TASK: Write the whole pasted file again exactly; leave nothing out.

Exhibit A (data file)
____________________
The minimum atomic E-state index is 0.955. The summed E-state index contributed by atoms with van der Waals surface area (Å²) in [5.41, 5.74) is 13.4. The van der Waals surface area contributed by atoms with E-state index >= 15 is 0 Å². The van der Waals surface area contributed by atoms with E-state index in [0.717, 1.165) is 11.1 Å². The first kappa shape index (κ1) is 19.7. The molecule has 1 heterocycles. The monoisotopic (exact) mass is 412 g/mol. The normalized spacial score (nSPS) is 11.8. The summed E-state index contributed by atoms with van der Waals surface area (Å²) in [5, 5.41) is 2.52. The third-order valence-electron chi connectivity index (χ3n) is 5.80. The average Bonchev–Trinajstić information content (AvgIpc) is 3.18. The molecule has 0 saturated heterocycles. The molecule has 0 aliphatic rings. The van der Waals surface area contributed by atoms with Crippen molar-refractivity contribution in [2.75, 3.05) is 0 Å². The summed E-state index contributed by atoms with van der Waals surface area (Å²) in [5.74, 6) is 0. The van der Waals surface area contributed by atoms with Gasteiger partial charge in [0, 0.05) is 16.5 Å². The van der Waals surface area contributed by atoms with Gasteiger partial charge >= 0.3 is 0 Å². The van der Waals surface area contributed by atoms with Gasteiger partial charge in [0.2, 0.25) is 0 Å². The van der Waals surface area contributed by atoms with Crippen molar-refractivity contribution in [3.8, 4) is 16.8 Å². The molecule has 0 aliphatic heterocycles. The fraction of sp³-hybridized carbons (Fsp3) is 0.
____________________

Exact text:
The minimum atomic E-state index is 0.955. The summed E-state index contributed by atoms with van der Waals surface area (Å²) in [5.41, 5.74) is 13.4. The van der Waals surface area contributed by atoms with E-state index >= 15 is 0 Å². The van der Waals surface area contributed by atoms with E-state index in [0.717, 1.165) is 11.1 Å². The first kappa shape index (κ1) is 19.7. The molecule has 1 heterocycles. The monoisotopic (exact) mass is 412 g/mol. The normalized spacial score (nSPS) is 11.8. The summed E-state index contributed by atoms with van der Waals surface area (Å²) in [5, 5.41) is 2.52. The third-order valence-electron chi connectivity index (χ3n) is 5.80. The average Bonchev–Trinajstić information content (AvgIpc) is 3.18. The molecule has 0 saturated heterocycles. The molecule has 0 aliphatic rings. The van der Waals surface area contributed by atoms with Crippen molar-refractivity contribution in [2.75, 3.05) is 0 Å². The summed E-state index contributed by atoms with van der Waals surface area (Å²) in [5.74, 6) is 0. The van der Waals surface area contributed by atoms with Gasteiger partial charge in [0, 0.05) is 16.5 Å². The van der Waals surface area contributed by atoms with Gasteiger partial charge >= 0.3 is 0 Å². The van der Waals surface area contributed by atoms with Gasteiger partial charge in [0.2, 0.25) is 0 Å². The van der Waals surface area contributed by atoms with Crippen molar-refractivity contribution in [3.8, 4) is 16.8 Å². The molecule has 0 aliphatic heterocycles. The fraction of sp³-hybridized carbons (Fsp3) is 0.